But now? Drop into Chaya Downtown on a weeknight, a Tuesday or a Wednesday, say, and everything has changed. The 3-month-old restaurant is packed. At the communal table in the bar, a group of thirtysomethings holds forth over cocktails and sake between bites of marinated white anchovies or mortadella bruschetta. The Mavericks and Nuggets tear across the flat-screen TV, but hardly anybody is paying attention. Stemware sparkles on the tables in the dining room, every table claimed by dressed-up couples enjoying a quiet dinner or groups of friends or business acquaintances conversing over crudo and chicken Dijon. Out on the breezy patio, where it's darker and more private, a birthday party or a private cocktail party may be going on. The downtown scene feels so glossy and prosperous, forgive me for wondering if this is really May 2009, with a recession going on.
Chaya may be living in its own little bubble, I don't know. Certainly, the Chaya name is a big draw. Chaya Brasserie has been a fixture near Beverly Hills for 25 years this July and Chaya Venice is still packing in the wannabe hipsters night after night. This, the fourth Chaya in this country (the third is in San Francisco) reads immediately as a big-city restaurant that's both sophisticated and comfortable. The Japanese-French menu is appealing without being clichéd. The managers are real pros, alert to details. And the kitchen is operating on all cylinders.
Chef Shigefumi Tachibe started Chaya Brasserie and oversees all the restaurants. Heading up the kitchen here is Kazuya Matsuoka, a veteran of Chaya Brasserie who has been brought in to launch the restaurant.
My advice: Head straight to the crudo menu. Though you can order sashimi from the sushi bar, at Chaya, crudo is part of the main menu and features raw seafood with more than the traditional Japanese garnishes, bringing bright Mediterranean flavors into the equation.
Don't worry, unlike at some restaurants, these raw seafood dishes are all more than two bites. The fish is cut like sashimi, and you get a generous five slices. Raw Tai snapper is garnished with finely minced kumquat and sweet red onion sparked with a touch of chile oil. Almost a chutney or relish, the bite of the kumquat with its slight bitterness is wonderful with the raw fish. Yellowtail arrives in a delightfully poised garlic-jalapeño ponzu with pearl-sized crunchy Japanese crackers on top. Hawaiian big-eye tuna is excellent too, embellished with an avocado and wasabi salsa. Note that you can also order anything from the sushi bar at the table and it's all pretty good, even the more elaborate sushi rolls.
If raw fish just isn't your thing, no worries: There are plenty of other appetizers to have alone or to share. Wild Gulf shrimp cocktail is straightforward: full-flavored, meaty shrimp, fanned out in a circle around a loose, crimson cocktail sauce. Set on a tall metal stand, the deconstructed "cocktail" feels very festive. Mussels cooked in a cast-iron skillet get their own stand too, and you can hear them coming across the room the sizzle is so loud. No broth, just the juicy mussels with some house-made chicken chorizo (a little bland) strewn over the top. This is a great dish to share, maybe with a bottle of Riesling or Gewürztraminer.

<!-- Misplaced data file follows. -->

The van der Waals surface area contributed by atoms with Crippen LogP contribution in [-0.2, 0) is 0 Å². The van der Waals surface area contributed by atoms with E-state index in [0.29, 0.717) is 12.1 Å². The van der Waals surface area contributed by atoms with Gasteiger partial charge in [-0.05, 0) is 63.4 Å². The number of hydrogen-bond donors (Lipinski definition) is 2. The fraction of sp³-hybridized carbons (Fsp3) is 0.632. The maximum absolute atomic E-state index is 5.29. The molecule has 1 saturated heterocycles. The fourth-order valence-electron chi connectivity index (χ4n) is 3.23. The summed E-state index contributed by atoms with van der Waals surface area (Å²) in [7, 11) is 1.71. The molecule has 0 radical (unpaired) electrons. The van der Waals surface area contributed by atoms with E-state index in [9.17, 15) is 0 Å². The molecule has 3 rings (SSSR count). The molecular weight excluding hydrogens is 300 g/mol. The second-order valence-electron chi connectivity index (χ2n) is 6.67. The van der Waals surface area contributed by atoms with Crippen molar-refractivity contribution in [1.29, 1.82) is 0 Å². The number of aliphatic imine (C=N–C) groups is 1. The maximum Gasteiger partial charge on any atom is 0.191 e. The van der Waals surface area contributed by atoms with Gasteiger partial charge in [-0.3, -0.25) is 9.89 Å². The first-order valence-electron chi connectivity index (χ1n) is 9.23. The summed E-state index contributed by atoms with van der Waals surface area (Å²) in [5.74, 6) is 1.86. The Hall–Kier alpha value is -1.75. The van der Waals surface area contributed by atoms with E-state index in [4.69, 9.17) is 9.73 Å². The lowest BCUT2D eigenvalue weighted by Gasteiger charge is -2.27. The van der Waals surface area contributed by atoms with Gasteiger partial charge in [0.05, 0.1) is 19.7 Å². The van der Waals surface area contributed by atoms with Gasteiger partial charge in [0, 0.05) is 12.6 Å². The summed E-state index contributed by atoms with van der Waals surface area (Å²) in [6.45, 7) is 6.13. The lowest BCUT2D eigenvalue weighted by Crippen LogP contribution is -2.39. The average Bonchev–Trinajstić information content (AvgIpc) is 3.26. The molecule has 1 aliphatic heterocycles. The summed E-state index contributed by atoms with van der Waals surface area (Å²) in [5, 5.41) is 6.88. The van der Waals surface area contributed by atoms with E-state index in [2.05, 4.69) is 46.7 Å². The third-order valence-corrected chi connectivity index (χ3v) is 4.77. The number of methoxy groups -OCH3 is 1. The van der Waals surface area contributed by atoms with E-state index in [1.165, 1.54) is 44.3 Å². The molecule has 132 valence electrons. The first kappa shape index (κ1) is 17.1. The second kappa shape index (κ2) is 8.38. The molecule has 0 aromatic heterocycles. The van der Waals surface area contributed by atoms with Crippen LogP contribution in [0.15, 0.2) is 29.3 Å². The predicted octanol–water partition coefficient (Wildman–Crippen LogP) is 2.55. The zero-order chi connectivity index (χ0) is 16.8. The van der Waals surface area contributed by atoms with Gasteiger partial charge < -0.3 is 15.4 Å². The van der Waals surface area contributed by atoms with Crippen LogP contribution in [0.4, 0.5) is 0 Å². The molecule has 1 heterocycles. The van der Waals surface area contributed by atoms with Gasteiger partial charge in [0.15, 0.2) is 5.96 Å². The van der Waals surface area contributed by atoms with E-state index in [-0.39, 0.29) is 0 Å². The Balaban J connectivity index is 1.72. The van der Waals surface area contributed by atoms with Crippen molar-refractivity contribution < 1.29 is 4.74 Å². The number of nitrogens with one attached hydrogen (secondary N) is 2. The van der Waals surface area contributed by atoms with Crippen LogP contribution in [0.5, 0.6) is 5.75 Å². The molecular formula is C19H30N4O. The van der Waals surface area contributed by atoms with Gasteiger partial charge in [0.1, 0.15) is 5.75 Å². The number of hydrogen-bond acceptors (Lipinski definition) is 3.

A grilled sardine is delicious, butterflied and served over pearl barley and spring vegetables kicked up with a Meyer lemon confit. The kitchen also sears scallops from the Japanese island Hokkaido and sets them down in a buttery potato purée topped with rich stewed leeks and a light touch of truffle oil. I wish they hadn't used it, but at least they didn't abuse the stuff. Hearts of romaine salad, though, is marred by a too-sweet dressing.
Meat and pasta
Pastas are very much a Japanese take on the Italian original. Ravioli, for example, is stuffed to bursting with lobster and shrimp, and is very rich. An Italian chef would probably use just a dab of filling, the better to show off the pasta's qualities. Tagliatelle with uni, or sea urchin, and avocado is, to my taste, a little greasy. And the Bolognese sauce is made with Kobe beef, a sure way in restaurant speak to make it sound more exciting than it is.
The Kobe makes more sense in the meaty short ribs braised in Pinot Noir sauce. They still have some chew to them, thankfully, and are served with a rich fontina-laced potato purée and rustic kale, which you can also order on the side. Prime rib-eye makes a nice steak strewn with a confetti of three peppercorns in veal jus. Lamb chops have a Middle Eastern accent served with lamb kefta, or sausage patties that could use a more intense seasoning.
Fish dishes are the kitchen's real strength. The whole orata (sea bream) cooked with Tuscan herbs is lovely, the miso-marinated white sea bass has a rich seductive taste, and Tasmanian salmon's delicate taste and almost custardy texture plays beautifully against a silky Pinot Noir sauce.
The restaurant's design weaves a subtle spell too, with an Asian landscape painting covering the end wall, touches of witty or vintage posters and an amazing chandelier by British artist Stuart Haygarth, made from random plastic bits of flotsam. Forget your Swarovski, this thing rocks. It's a brilliant, magpie creation of plastic hair clips, throwaway sunglasses, drinking glasses, toy guns and figures. Each piece is hung by fishing line from the ceiling, but altogether they form a perfect ellipse.
Desserts capture that magpie spirit with bits of this and that. There's a sticky banana cake with caramelized bananas and a cream cheese ice cream that must be packing a dizzying number of calories. Fallen chocolate cake makes this clichéd dessert tempting again. But really, it's too rich after such a meal. Go with the pretty individual Fuji apple tart paired with a green apple sorbet or a scoop of refreshing litchi sorbet.
It's nighttime in the big city, to borrow the phrase that begins each of Bob Dylan's "Theme Time Radio Hours."